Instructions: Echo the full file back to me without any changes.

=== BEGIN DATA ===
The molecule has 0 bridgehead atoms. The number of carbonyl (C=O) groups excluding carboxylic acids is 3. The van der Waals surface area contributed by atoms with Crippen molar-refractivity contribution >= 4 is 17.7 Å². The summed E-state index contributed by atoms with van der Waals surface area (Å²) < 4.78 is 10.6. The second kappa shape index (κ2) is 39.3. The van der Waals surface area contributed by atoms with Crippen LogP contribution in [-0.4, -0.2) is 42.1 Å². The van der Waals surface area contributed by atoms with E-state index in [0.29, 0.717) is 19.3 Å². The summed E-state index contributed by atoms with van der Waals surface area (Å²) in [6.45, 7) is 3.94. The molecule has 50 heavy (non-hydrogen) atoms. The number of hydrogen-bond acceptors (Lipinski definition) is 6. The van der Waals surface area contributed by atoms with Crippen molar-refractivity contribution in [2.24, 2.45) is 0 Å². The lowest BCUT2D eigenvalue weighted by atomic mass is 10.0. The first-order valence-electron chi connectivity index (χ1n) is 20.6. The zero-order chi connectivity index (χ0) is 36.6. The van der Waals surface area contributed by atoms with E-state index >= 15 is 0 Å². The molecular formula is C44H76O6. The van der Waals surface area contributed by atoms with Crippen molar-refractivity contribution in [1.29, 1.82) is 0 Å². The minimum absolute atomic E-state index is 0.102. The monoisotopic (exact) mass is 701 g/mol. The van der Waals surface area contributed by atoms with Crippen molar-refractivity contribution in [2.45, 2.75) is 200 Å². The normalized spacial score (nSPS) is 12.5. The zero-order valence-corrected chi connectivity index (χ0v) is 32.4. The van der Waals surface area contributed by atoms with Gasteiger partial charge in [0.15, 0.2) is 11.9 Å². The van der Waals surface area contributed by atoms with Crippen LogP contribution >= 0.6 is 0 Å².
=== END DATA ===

The molecule has 0 bridgehead atoms. The number of carbonyl (C=O) groups excluding carboxylic acids is 3. The van der Waals surface area contributed by atoms with Crippen molar-refractivity contribution >= 4 is 17.7 Å². The summed E-state index contributed by atoms with van der Waals surface area (Å²) < 4.78 is 10.6. The second kappa shape index (κ2) is 39.3. The van der Waals surface area contributed by atoms with Crippen LogP contribution in [-0.4, -0.2) is 42.1 Å². The van der Waals surface area contributed by atoms with E-state index in [0.29, 0.717) is 19.3 Å². The summed E-state index contributed by atoms with van der Waals surface area (Å²) in [6.45, 7) is 3.94. The molecule has 50 heavy (non-hydrogen) atoms. The number of hydrogen-bond acceptors (Lipinski definition) is 6. The van der Waals surface area contributed by atoms with Crippen molar-refractivity contribution in [2.24, 2.45) is 0 Å². The lowest BCUT2D eigenvalue weighted by atomic mass is 10.0. The first-order valence-electron chi connectivity index (χ1n) is 20.6. The zero-order chi connectivity index (χ0) is 36.6. The van der Waals surface area contributed by atoms with E-state index >= 15 is 0 Å². The molecular formula is C44H76O6. The van der Waals surface area contributed by atoms with Crippen molar-refractivity contribution in [1.29, 1.82) is 0 Å². The minimum absolute atomic E-state index is 0.102. The monoisotopic (exact) mass is 701 g/mol. The van der Waals surface area contributed by atoms with Crippen molar-refractivity contribution in [2.45, 2.75) is 200 Å². The normalized spacial score (nSPS) is 12.5. The zero-order valence-corrected chi connectivity index (χ0v) is 32.4. The van der Waals surface area contributed by atoms with Gasteiger partial charge in [0.15, 0.2) is 11.9 Å². The van der Waals surface area contributed by atoms with Crippen LogP contribution >= 0.6 is 0 Å².